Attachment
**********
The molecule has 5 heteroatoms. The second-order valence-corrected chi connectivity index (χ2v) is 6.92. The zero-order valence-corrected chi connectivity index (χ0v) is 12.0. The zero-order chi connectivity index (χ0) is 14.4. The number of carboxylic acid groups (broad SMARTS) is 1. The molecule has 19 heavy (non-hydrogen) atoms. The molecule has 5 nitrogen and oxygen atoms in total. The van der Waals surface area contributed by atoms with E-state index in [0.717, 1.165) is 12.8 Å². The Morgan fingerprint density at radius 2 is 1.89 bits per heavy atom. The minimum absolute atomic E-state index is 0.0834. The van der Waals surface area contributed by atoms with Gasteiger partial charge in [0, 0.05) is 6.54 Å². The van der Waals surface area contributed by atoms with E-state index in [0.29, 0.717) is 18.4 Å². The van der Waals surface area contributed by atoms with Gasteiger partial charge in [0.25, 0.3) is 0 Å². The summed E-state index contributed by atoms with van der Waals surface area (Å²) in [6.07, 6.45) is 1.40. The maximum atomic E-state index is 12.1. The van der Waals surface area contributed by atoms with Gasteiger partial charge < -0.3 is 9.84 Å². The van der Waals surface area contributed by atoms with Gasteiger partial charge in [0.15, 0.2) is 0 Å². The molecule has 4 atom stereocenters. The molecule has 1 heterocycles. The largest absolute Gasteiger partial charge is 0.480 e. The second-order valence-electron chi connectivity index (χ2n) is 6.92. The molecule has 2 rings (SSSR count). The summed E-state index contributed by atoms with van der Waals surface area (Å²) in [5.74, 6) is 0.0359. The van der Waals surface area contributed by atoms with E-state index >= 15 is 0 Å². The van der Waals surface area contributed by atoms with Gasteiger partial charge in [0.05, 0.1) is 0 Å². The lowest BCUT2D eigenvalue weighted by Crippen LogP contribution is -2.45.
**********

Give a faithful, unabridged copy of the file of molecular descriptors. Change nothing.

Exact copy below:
The molecule has 5 heteroatoms. The second-order valence-corrected chi connectivity index (χ2v) is 6.92. The zero-order valence-corrected chi connectivity index (χ0v) is 12.0. The zero-order chi connectivity index (χ0) is 14.4. The number of carboxylic acid groups (broad SMARTS) is 1. The molecule has 19 heavy (non-hydrogen) atoms. The molecule has 5 nitrogen and oxygen atoms in total. The van der Waals surface area contributed by atoms with E-state index in [0.717, 1.165) is 12.8 Å². The Morgan fingerprint density at radius 2 is 1.89 bits per heavy atom. The minimum absolute atomic E-state index is 0.0834. The van der Waals surface area contributed by atoms with Gasteiger partial charge in [0, 0.05) is 6.54 Å². The van der Waals surface area contributed by atoms with E-state index in [0.29, 0.717) is 18.4 Å². The van der Waals surface area contributed by atoms with Gasteiger partial charge in [0.25, 0.3) is 0 Å². The summed E-state index contributed by atoms with van der Waals surface area (Å²) in [6.07, 6.45) is 1.40. The maximum atomic E-state index is 12.1. The van der Waals surface area contributed by atoms with Gasteiger partial charge < -0.3 is 9.84 Å². The van der Waals surface area contributed by atoms with Gasteiger partial charge in [0.15, 0.2) is 0 Å². The molecule has 4 atom stereocenters. The molecule has 1 heterocycles. The largest absolute Gasteiger partial charge is 0.480 e. The second-order valence-electron chi connectivity index (χ2n) is 6.92. The molecule has 2 rings (SSSR count). The summed E-state index contributed by atoms with van der Waals surface area (Å²) in [5.74, 6) is 0.0359. The van der Waals surface area contributed by atoms with E-state index >= 15 is 0 Å². The van der Waals surface area contributed by atoms with Gasteiger partial charge in [0.05, 0.1) is 0 Å². The lowest BCUT2D eigenvalue weighted by Crippen LogP contribution is -2.45.